A recent study has revealed that professional women can get more benefit from a better understanding of how to build, maintain and use their social capital to succeed in reaching the top.
Researcher Natasha Abajian said that the access to social networks typically differs for men and for women. Usually, women have less access to networks typically associated with career progression. These networks or who you know and who knows you are responsible for a large percentage of career progression so limited access could be a barrier to women's opportunities.
During the study, the researcher interviewed 12 women employed as Chief Executive Officer (CEO) or Managing Director (MD) in the communications industry to explore their perceptions of social capital and how much they believed it was instrumental in helping their careers.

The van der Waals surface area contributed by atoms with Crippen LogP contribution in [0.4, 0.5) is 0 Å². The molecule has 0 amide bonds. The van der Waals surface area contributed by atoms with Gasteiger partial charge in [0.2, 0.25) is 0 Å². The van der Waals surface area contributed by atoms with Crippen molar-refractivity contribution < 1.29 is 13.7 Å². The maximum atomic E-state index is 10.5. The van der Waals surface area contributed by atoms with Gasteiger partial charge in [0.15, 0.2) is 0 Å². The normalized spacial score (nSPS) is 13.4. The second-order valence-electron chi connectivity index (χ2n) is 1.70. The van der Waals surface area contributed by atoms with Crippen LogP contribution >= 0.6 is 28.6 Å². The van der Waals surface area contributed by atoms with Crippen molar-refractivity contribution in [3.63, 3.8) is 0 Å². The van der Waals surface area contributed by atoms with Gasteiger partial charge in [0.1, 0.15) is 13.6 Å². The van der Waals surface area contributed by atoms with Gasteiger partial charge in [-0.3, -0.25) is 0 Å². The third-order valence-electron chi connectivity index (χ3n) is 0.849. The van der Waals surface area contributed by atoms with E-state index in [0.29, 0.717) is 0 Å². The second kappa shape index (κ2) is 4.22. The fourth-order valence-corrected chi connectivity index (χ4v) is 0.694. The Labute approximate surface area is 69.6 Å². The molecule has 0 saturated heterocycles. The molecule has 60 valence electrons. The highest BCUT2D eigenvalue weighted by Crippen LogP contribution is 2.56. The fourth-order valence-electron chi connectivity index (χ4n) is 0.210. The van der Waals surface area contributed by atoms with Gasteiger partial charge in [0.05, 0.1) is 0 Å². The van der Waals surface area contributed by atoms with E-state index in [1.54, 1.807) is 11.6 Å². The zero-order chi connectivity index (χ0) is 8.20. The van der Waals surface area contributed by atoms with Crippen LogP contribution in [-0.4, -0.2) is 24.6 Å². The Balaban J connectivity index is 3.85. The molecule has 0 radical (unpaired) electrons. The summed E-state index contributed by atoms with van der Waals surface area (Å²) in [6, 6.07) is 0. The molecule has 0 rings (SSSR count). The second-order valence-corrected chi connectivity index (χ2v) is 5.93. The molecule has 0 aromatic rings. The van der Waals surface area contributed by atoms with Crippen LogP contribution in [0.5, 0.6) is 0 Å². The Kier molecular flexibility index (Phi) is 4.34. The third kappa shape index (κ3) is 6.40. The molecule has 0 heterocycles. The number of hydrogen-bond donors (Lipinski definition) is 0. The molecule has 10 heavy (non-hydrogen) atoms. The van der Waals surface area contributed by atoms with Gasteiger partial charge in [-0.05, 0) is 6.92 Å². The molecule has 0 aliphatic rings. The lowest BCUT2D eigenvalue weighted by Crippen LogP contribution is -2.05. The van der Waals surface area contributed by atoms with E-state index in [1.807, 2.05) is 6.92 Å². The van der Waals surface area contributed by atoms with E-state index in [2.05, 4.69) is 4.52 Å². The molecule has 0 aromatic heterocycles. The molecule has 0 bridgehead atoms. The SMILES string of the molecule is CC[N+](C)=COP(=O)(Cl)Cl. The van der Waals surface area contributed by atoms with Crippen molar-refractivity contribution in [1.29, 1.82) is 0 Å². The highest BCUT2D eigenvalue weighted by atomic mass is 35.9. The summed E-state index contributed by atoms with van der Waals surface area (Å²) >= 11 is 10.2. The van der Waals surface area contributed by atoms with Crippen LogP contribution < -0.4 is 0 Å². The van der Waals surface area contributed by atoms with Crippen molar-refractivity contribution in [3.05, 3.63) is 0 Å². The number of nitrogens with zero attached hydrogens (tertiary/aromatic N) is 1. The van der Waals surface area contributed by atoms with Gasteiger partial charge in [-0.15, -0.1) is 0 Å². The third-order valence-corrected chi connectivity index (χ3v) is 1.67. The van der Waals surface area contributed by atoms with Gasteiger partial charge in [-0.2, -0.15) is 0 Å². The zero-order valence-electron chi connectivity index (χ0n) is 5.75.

The results showed that the women perceived their social capital to have contributed to their appointments.
However, the findings of this study also revealed a difference in how the participants perceived their ability to build, maintain and use social capital and how they perceived women in general to do so.
Abajian said she believes that this phrase, by depicting a single obstacle at a high level, fails to account for the subtle inequalities that arise throughout a career journey.